Within the next decennium it is expected that half of the church buildings in Noord-Brabant will have to close. At this second mini-symposium we once more reviewed the possibilities for a new destination of 7 churches in Oss and Uden.
Friday afternoon, students prepared the Urban Lab space on Vertigo's seventh floor for the welcoming of some fourty interested guests. The models of each designed intervention, two for each location, were displayed on the central table, resulting in an exhibition of fourteen abstracted churches in gray and brown cardboard.
After a warm welcome, guests and students joined in the lecture room. Ditmar van Grinsven (program manager for living and perifery) introduced the challenge that the municipality of Oss is facing, ranging from small modern churches to large monumental churches, such as the massive Sint-Sebastiaankerk in the small village Herpen. Van Grinsven was followed by Dirk Somers who provided some insight from his architecture practice.
Dirk Somers of Bovenbouw Architectuur Antwerpen discusses something he calls the empathic way of intervening in heritage. Despite the fact that his office never realised a redevelopment of a church, two competition entries illustrated Somers' intention and he further elaborated on the topic by showing Bovenbouw's intervention in an ensemble of ninteenth century buildings on the Meir in Antwerp. The office's way of showing empathy to the building's presence and the effort that has been put into it by previous generations of architects and builders leads them to adopt a more or less empirical method of designing; going throughout the building step by step, each time paying attention to its architectural elements separately.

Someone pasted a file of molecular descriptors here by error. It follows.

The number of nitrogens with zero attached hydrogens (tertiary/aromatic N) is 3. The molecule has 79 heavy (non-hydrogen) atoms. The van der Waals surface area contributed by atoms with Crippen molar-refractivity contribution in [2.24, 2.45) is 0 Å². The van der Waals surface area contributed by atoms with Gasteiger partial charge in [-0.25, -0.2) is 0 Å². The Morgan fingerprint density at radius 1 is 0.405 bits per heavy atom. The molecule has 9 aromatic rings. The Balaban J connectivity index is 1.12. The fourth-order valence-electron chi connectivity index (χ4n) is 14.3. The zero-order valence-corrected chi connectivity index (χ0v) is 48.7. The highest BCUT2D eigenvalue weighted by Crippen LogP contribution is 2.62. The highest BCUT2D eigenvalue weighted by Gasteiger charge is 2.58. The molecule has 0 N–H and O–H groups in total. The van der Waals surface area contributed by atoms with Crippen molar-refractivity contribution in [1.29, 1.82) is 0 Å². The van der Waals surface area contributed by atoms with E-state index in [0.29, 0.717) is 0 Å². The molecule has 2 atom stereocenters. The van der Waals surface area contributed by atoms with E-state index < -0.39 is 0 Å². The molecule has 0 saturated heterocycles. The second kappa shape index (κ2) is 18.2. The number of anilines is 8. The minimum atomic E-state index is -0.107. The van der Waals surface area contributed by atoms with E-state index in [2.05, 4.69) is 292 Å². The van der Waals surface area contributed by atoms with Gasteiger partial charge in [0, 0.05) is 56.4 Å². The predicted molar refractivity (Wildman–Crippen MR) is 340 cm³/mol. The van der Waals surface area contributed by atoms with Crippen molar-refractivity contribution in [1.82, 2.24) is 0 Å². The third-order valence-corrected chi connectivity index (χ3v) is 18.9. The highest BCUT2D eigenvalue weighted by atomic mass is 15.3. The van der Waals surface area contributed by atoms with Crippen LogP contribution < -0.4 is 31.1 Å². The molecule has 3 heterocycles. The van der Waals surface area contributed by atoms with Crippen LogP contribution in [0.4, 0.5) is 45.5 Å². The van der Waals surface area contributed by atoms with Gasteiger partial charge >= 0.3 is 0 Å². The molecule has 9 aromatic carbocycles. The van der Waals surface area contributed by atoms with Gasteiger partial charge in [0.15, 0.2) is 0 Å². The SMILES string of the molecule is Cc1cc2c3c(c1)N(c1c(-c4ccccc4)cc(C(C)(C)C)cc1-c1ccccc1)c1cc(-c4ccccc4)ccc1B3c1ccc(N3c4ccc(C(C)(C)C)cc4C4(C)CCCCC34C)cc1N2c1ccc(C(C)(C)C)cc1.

The main activity of the mini-symposium comprised the students' presentation of their work on seven churches in Oss and Uden. They had been working on intervention strategies for various types of churches for the past semester. Among the audience were guests coming from parishes, the villages, the municipalities and the province, all interested in and open-minded towards the ideas that the students had developed.
An interesting conclusion drawn from the discussion after each project was that the opportunities for intervening in a church are very different between traditional, neogothic churches and modern churches. Important is the difference in urban embedding: the traditional churches have a clear monumental front facade, less monumental sides with repeating buttresses, and a symmetrical backside shaped in plan like a equilateral polygon cut in half. Modern churches (read postwar churches) often do not have a clearly demarcated front or even a direction at all; they behave more like solitary yet monumental all-sided objects planted in an open field.
The contrast between a monumental front and a repeating side resulted in case of the traditional churches in an interesting family of interventions, mostly consisting of extrusions of the space between the buttresses. It conveyed a strategy for handling this kind of churches, presenting a quite straightforward design approach, but at the same time showed that perhaps architectural possibilities for this type of church are restricted.
The interventions in modern churches on the other hand showed the difficulty of extending a building that is all-sided and more similar to a sculpture than a traditional church. This either resulted in an intervention that stayed contained within the boundaries of the existing building, or it purported the juxtaposition of a second all-sided object on the lot that, together with the original, more clearly defines the surrounding open public space.
Frank Strolenberg of the Rijksdienst Cultureel Erfgoed concluded the event by responding to some of the strategies posed by the students and thereby sparking discussion between the students and the attending parties.
Interested in the designs and strategies devised by the students of the Urban Lab? We will soon publish the individual projects on our online database. Stay tuned!